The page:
Saturday
24 February | 2024

Lahore, Pakistan

Agri scientists develop intercropping techs to save oilseeds imports

Agronomist Dr Muhammad Ali Raza working since 2018 to promote China’s maize-soybean strip intercropping technology with Professor Yang Wenyu’s support and guidance

BAHAWALPUR: A team of young Pakistani agricultural scientists at the National Research Center of Intercropping (NRCI), the Islamia University of Bahawalpur (IUB) are researching strip intercropping technologies to help Pakistan shrink the import bill of food commodities, especially soybean.

It was remarkable that the ongoing work there originated from their collaboration with China, but has been optimized specially for Pakistan based on the country’s realities, which has been a shining model of Sino-Pakistan cooperation in both scientific research and educational exchange, China Economic Net reported.

Since 2018, Dr Muhammad Ali Raza, a post-doc who graduated from the Sichuan Agricultural University (SAU) of China, has started to promote China’s maize-soybean strip intercropping technology here in Pakistan with Professor Yang Wenyu’s support and guidance, which has received a good response, particularly from local industrialists and progressive farmers in the recent years.

After years of hard work, Dr Ali Raza has become a productive agronomist and expert in intercropping research in Pakistan. The NRCI was inaugurated on August 11, 2021, to introduce strip intercropping technologies in Pakistan’s agriculture to improve crop yields and soil productivity. Now, Dr Ali Raza acts as the director of the centre, leading intercropping technology’s popularization in Pakistan.

To date, the centre has already developed and optimized the Chinese maize-soybean strip intercropping technology according to local conditions and conducted trials on the wheat-soybean strip intercropping. To further enhance resource use efficiency and land productivity from the sugar belt of Pakistan, the centre is working on developing sugarcane-based intercropping systems.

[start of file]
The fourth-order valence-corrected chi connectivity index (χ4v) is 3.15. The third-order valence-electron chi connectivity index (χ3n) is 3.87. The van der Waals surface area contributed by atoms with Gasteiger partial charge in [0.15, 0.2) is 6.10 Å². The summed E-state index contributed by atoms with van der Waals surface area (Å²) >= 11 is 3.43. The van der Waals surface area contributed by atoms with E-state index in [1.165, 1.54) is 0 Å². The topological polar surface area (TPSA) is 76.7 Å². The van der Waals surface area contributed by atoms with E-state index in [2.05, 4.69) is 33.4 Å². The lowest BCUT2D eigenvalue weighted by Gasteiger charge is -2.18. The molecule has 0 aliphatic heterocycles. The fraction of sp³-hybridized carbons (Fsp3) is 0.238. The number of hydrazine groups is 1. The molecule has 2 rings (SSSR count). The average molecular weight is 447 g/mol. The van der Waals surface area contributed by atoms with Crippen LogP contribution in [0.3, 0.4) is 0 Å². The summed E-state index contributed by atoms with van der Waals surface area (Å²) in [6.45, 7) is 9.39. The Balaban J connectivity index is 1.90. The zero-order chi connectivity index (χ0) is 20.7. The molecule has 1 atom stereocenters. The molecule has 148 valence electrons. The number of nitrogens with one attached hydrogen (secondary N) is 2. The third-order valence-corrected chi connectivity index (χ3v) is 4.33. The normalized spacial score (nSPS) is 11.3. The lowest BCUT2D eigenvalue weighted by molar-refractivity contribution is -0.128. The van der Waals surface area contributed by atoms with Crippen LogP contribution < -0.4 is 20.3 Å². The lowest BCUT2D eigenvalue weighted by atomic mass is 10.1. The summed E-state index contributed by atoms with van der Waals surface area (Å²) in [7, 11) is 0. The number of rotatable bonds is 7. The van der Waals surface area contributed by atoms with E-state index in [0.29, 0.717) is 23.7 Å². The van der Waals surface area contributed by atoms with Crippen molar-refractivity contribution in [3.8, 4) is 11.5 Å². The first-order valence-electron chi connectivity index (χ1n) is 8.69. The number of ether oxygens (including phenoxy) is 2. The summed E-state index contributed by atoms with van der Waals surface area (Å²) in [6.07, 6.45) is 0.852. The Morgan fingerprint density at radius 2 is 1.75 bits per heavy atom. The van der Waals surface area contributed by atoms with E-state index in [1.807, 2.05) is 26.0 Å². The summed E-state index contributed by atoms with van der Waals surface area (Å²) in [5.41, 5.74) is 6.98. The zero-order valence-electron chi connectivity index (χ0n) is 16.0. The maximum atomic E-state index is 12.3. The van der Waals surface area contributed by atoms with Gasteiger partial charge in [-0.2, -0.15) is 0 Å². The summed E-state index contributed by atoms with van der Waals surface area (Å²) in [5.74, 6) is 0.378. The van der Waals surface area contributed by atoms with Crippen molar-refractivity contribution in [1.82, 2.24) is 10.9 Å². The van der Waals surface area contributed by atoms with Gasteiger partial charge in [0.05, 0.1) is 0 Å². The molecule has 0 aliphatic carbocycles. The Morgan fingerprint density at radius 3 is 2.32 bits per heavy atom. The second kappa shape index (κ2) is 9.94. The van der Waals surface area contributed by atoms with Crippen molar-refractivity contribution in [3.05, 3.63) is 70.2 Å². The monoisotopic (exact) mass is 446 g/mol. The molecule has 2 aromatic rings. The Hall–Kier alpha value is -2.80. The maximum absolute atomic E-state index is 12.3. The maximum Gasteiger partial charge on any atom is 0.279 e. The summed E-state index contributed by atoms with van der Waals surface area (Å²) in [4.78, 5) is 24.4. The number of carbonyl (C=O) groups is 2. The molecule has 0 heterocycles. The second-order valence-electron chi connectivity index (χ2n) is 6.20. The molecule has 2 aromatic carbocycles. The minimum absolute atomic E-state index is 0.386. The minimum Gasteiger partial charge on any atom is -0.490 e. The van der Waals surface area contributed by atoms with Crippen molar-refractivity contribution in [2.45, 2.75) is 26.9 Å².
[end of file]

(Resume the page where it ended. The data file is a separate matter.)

Recently, the centre conducted trials of sugarcane- and wheat-based strip intercropping systems including rapeseed, soybean, clover, and chickpea as secondary crops, with developing the intercropping-specific varieties of these crops. The centre is also researching the different row configurations, particularly the wider strips, to encourage the mechanization of strip intercropping systems with existing farm machinery in Pakistan.

Following the slogan of Think Globally, Act Locally, Sino-Pakistan cooperation is a special feature of NRCI. The centre has signed multi-dimensional memorandums with Sichuan Agricultural University (SAU), Gansu Academy of Agricultural Sciences (GAAS), and Shandong Academy of Agricultural Sciences (SAAS) to exchange resources, researchers and students, and also has initiated collaboration with the National Soybean Center (NSC), Agro-ecology and Conservation Lab, and Molecular Biology Lab at Nanjing Agricultural University (NAU).

It’s learned that the research at NRCI on the development and optimization of maize-soybean strip intercropping technology using water-saving technologies like drip irrigation is sponsored entirely by GAAS. Later on, GAAS will also help in the transfer and dissemination of the developed technology in Pakistan. Presently, there are eight researchers in total at NRCI including four agronomists, two breeders, two soil scientists, and one crop modeller, among which five graduated from top-notch Chinese agricultural universities, including Sichuan Agricultural University and Nanjing Agricultural University.

Having been well groomed and trained in the strip-intercropping research and molecular physiology of the crops, they are applying what they learned in China to developing Pakistan’s agriculture sector. “Learning from Chinese experience through bilateral cooperation would surely train and groom Pakistanis to fight against the current economic calamity,” Dr Ali Raza said.

Particularly, he said that the support of China in agricultural education and training would surely boost agricultural productivity in Pakistan, which will not only stabilize the economic condition of the country but also provide a nearby and cheaper food source to China that could reduce food security pressure on China. He also shared vision of achieving a win-win situation through Sino-Pakistan agricultural cooperation.

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